Looking East with a squint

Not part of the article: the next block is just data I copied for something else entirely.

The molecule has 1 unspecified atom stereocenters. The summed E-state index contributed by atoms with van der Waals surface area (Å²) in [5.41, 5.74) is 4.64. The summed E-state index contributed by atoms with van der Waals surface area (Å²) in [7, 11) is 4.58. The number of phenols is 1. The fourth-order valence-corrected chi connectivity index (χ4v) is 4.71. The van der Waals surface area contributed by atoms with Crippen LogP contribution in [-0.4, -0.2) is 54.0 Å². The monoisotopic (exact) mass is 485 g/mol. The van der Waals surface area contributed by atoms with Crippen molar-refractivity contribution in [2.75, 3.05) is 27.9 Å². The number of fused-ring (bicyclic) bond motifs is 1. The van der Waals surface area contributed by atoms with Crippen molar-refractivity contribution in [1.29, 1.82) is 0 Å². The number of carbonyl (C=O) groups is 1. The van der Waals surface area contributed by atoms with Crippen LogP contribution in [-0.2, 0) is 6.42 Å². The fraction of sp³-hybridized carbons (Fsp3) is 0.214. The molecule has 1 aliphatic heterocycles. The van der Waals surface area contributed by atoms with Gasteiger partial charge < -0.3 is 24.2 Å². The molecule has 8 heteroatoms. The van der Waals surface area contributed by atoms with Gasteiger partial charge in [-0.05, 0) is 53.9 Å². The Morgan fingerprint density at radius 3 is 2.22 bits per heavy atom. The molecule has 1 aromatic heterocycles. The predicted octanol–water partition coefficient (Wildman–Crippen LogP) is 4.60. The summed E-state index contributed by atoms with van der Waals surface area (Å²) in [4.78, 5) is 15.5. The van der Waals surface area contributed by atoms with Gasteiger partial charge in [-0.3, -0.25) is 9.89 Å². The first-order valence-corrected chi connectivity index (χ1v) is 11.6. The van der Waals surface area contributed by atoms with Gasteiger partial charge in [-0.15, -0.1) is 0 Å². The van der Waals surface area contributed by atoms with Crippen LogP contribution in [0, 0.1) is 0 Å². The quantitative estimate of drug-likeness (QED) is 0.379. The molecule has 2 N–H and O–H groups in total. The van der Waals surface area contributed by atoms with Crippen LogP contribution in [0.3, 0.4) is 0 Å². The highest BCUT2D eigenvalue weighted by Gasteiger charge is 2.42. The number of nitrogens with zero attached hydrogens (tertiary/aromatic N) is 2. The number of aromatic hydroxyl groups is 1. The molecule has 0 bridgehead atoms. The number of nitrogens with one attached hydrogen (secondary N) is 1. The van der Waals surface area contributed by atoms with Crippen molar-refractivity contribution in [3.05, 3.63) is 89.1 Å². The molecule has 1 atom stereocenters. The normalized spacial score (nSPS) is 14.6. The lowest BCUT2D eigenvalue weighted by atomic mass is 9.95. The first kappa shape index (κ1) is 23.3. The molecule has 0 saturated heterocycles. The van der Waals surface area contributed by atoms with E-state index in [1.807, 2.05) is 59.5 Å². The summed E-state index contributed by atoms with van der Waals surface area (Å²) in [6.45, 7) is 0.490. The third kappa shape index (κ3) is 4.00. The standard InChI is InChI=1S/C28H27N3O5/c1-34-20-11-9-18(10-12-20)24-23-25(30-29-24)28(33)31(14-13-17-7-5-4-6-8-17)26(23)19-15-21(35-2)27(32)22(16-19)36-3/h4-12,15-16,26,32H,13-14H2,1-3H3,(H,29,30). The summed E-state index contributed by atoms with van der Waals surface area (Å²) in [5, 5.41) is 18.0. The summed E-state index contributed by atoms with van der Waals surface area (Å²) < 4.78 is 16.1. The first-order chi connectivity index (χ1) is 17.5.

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first_imgAt quite regular intervals, Indian foreign policymakers get a little guilty about how we treat our neighbours in the East and brush up their forgotten policies toward East and Southeast Asia. Three decades ago, P V Narasimha Rao first came up with a ‘Look East’ Policy. The policy envisioned that we pay greater attention to our neighbours in the East and Southeast. With Singapore, Malaysia, Thailand, etc., setting a scorching pace of economic growth in previous decades, India seemed to realise that there are countries to our east which needed attention. The ‘Look East’ policy was intended to build strong relations with the Tigers in our East. Also Read – A staunch allyThe prime ministers who followed Narasimha Rao would occasionally remember that India had a ‘Look East’ policy and dust it up and re-parrot it intermittently. Like our old Ambassador cars, which Hindustan Motors year upon year would produce the same model of a car but in a decade or two change the shape of the car’s grill or of its side view mirrors or of the door handle and call the revised version Mark II or Mark III or IV, every few years India, too, would come up with a Look East Policy Mark II or III or IV. The policy —if ever there was anything substantive in the policy —would not change fundamentally but the new incumbent prime minister or his foreign minister would tinker a little bit here or there and present the policy to the country as something new and very different from the past. Also Read – Cuban pathosClearly, everyone, and especially our Asian neighbours to the East and Southeast knew that these new policies were merely old wine in new bottles, or more correctly no wine in new bottles. Look East policy were empty words with little substance. Even the term ‘Look East’ has a condescending ring about it. It is as though India has finally deigned to turn its head a little and begin looking at our neighbours to the East. But those neighbours always knew that India was, is, and always will be obsessed with the West. Our minds, and especially the minds of our policymakers in the South Block have always been fixated on the West. A young Indian Foreign Service Officer would feel delighted to be posted to Washington DC or New York or London or Paris or Brussels or Berlin, or even to Tel Aviv or Beirut, but would hate it if the posting was to Phnom Penh or Yangoon or Jakarta or even if it was Bangkok or Kuala Lumpur. We always look to the West for approbation and for pat on the back. A good word from even a junior official in the White House or an insignificant someone in Washington DC would send us into convulsions of joy. That passing mention would figure in the front pages of our papers and we would go chest-thumping. South Block would be delighted. Similar praise from UK, Germany, France or any of the smaller countries of Europe would also become occasions to celebrate. Our diplomatic initiatives, our trade policy or travel policy, our VIP visits, et al are all oriented (pun intended) towards the occident. India’s un-articulated but omnipresent Look West policy is not restricted to just the US and Europe. It includes countries in West Asia and the Gulf in a big way. With India being a major importer of oil how could it be otherwise? The countries of the Gulf Cooperation Council have always had a special status for India and our policymakers. So, the rare talk of a Look East policy continues to be only an occasional balm to soothe our Asian consciousness when on those few occasions the reality that we are a South Asian nation and therefore, the need to be close to East and South East Asia hits us. But the historic links that we have with our neighbours in the East cannot be forgotten easily. For many centuries, countries of Southeast Asia were Hindu Kingdoms with a highly Sanskritised culture. Even though Indonesia is a Muslim country today, its Indian and Hindu roots run deep. From the names of its people to its monuments, culture and traditions, India is always present in Islamic Indonesia. And not to forget Bali, a small island in Indonesia, has an overwhelmingly Hindu population. Its Hindu temples, festivals, culture and history are well known. India’s links with Thailand is palpable. Their kings are called Rama I, Rama II and so on. Many of the words of the Thai language have Sanskrit origins. The Thais would even claim that the real Ayodhya where Lord Ram was born is Ayutthaya, a town not far from the Thai capital Bangkok! (Ha! Only if it were, the Ram Janmabhoomi controversy would become irrelevant). Cambodia lying just beyond Thailand was the Kamboja-Desa of our Puranas. It is a very Buddhist country now but 1000 years ago, it was a Hindu Kingdom. It was only when the then King Jayavarman VII converted to Buddhism in the 11th Century that it became Buddhist. The largest Hindu Temple in the world, the Angkor Wat is in Cambodia. The Cambodian language Khmer is highly Sanskrit in its origins and still contains many words taken from the original Sanskrit. For example, a man is lok in Khmer, a woman is srey, a road is veethi, a school is vishyalay, an office is karyalay, etc. Even the word Angkor of Angkor Wat is a variation of nagor or nagar meaning a town or a city. Myanmar is very Indian in its language and culture and its dres. Even on formal occasions, men in Myanmar wear a coloured lungi, much as a white mundu or veshti would be worn in Kerala and Tamil Nadu. In recent times, India has had a very early diplomatic lead in many of these countries, which, unfortunately, we have now frittered away. India was one of the first countries to recognise Cambodia when it was liberated from the hated Khmer Rouge. We were one of the first to re-establish our embassy there at a time when China and the US, and most of Europe, were supporting the genocidal Khmer Rouge that had been overthrown. Similarly, we had extremely friendly relations with Vietnam starting from the time of Ho Chi Minh. And most of these countries love India and its citizens. I spent seven years in Cambodia on a UN posting and every time the Emigration Officers, or for that matter anyone, realised that I was an Indian, a smile would brighten their lips. The Emigration Officers’ hard face would soften like a baby’s, and they would seal their entry stamp on my blue UN passport without much ado. But today, our soft influence and early diplomatic inroads into these countries have been frittered away. And China has taken over and filled the vacuum. The Chinese presence in Cambodia, for example, is clearly visible everywhere today, with roads and bridges and huge development projects taken up by the Chinese in Phnom Penh, and elsewhere. On the other hand, India is visibly absent in Cambodia these days, with even the significant work the Archaeological Survey of India did to restore the Ta Prohm temple near Angkor Wat being just a drop in the mighty ocean of Chinese presence. These historic links and the more recent diplomatic advances we have had are very useful as soft power in any policy we now develop towards East and Southeast Asia. When Modi came to power in 2014 he promised not only to Look East but Act East. But in the five years since the Act East policy was announced, the focus of South Block on East and Southeast Asia has only been dwindling. There is very little action India has taken in respect of our relations with these countries. On the other hand, religious intolerance that has been on display in the country in the years after Modi took over could well be fuelling negative policy reactions in at least some of the many Muslim and Buddhist countries in the region. Modi’s second term has just begun, and it may be too early to say anything substantial about his foreign policy initiatives in the next five years. But in the initial few weeks of the second term itself, the Act East policy of his first term seems to have been replaced by a Look South, Fly South policy. Not that his visits to Male and Sri Lanka were not useful. But with Jaishankar as External Affairs Minister, our policy towards our Eastern neighbours could continue to hibernate. While he has been Ambassador to China and High Commissioner in Singapore, and while his wife is Japanese, it is not Japan, China nor Singapore that India needs to target in its Look East or Act East policies. It is the smaller nations of the region that should be the target of India’s policy. Jaishankar’s diplomatic interest in them is not quite clear. With China emerging – in the last couple of decades – as a real economic and military threat to India as well as for Southeast Asian nations, India must put in place a robust policy towards the East. Long ago when I was in school, I heard my friends insensitively describe a person with a squint with the words, ‘London Looking, Tokyo Turning’, meaning that even though the person is turning to the East he is actually looking to the West. That about sums up India’s Look East and Act East policies. In Modi’s second term our policy to the East can perhaps best be summed with the words ‘Lanka Looking, Thailand Turning’. We may be turning our head towards the East but our look and attention are being fixed on South Asia, with the West, of course, continuing to be the perennial priority. That would need to change. It is not enough to look at the East with a squint. We need to be proactively present in these countries. (The author is a former Indian and UN Civil Servant and has worked extensively in South East Asia. The views expressed are strictly personal)last_img